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Using a Four-Digit LED Display

Problem

You want to display a four-digit number in an old-fashioned, seven-segment LED display.

Solution

Use an I2C LED module, such as the model shown in Figure 9-1 attached via a breadboard to a Raspberry Pi.

Figure 9-1. Seven-segment LED display with Raspberry Pi

To make this recipe, you need:

Figure 9-2 shows the arrangement of components on the breadboard.

Figure 9-2. The breadboard layout for an LED display with Raspberry Pi

For this recipe to work, you will also need to set up your Raspberry Pi for I2C, so follow “Setting up I2C” first.

The display has an accompanying Python library written by Adafruit. It isn’t installed as a proper library, so to use it, you first need to download the folder structure. If you do not have Git installed, install it now with the following command (see “Fetching Source Code with git”).

$ sudo apt-get install git

Now, you can download the folder structure from GitHub:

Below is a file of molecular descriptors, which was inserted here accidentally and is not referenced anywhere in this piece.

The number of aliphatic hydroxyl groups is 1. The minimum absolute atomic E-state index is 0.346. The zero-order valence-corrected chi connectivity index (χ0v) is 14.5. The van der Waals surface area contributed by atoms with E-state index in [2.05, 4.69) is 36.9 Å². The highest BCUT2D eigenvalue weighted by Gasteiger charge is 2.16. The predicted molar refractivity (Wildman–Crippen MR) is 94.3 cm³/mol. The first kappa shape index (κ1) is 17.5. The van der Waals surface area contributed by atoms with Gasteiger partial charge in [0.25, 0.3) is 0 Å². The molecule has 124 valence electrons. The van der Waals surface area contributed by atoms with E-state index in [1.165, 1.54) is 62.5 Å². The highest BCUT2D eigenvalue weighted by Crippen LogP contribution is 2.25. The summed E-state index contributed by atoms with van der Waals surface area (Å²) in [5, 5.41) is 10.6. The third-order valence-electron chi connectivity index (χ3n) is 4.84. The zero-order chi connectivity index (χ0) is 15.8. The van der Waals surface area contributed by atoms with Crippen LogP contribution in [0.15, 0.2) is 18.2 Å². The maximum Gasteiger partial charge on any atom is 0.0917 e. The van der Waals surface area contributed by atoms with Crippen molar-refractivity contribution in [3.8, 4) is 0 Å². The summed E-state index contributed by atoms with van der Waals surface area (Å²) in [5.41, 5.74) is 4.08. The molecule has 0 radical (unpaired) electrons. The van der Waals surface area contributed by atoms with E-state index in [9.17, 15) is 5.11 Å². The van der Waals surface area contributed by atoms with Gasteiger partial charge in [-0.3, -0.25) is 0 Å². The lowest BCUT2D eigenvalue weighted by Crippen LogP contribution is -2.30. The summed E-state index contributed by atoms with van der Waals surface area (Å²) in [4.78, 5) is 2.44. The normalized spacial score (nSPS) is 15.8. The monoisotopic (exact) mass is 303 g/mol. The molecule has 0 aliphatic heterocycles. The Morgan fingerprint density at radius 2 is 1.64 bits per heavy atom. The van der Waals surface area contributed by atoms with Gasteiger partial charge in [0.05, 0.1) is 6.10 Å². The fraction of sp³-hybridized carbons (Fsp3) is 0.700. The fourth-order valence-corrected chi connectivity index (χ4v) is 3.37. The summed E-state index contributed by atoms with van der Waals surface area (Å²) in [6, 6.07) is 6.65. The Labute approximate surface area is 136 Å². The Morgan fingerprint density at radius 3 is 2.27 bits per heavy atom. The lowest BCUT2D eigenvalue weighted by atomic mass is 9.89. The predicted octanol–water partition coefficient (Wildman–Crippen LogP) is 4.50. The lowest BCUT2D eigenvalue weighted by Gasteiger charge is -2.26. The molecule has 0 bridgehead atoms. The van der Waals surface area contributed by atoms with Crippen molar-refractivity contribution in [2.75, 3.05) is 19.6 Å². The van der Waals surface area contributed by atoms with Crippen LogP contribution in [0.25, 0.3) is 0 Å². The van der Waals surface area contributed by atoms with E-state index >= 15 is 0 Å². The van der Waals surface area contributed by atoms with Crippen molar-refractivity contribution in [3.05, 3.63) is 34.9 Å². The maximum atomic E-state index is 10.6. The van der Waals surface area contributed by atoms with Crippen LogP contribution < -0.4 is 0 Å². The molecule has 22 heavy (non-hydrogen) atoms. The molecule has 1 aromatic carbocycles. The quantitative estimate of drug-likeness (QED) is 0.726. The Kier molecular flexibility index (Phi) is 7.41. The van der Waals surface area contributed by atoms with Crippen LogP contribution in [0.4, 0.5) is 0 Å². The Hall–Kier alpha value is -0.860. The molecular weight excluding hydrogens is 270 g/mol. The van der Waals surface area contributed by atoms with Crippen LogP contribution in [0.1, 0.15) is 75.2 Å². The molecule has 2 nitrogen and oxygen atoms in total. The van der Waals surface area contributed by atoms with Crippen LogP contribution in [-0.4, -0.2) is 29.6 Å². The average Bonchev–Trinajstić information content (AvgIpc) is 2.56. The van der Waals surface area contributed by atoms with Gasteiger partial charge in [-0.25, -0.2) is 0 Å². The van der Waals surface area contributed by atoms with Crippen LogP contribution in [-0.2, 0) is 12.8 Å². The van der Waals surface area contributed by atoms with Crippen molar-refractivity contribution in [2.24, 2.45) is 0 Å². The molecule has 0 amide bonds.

$ git clone https://github.com/adafruit/Adafruit-Raspberry-Pi-Python-Code.git

Change directory into the Adafruit code using:

$ cd Adafruit-Raspberry-Pi-Python-Code
$ cd Adafruit_LEDBackpack

In this folder, you will find a test program that will display the time. Run it using the command:

$ sudo python ex_7segment_clock.py

Discussion

If you open the example file ex_7segment_clock.py in nano, you’ll see that the key commands are:

from Adafruit_7Segment import SevenSegment

which import the library code into your program. You then need to create a instance of SevenSegment using the next line of code. The address supplied as an argument is the I2C address (see “Setting up I2C”).

Every I2C slave device has an address number. The LED board has three pairs of solder pads on the back that can be bridged with solder if you want to change the address. This is essential if you need to operate more than one of the displays from a single Raspberry Pi.

segment = SevenSegment(address=0x70)

To actually set the contents of a particular digit, use a line like this one:

segment.writeDigit(0, int(hour / 10))

The first argument (0) is the digit position. Note that these positions are 0, 1, 3, and 4. Position 2 is reserved for the two dots in the center of the display.

The second argument is the number to display.

See Also

You can find out more about the Adafruit library at http://bit.ly/HQBE6W.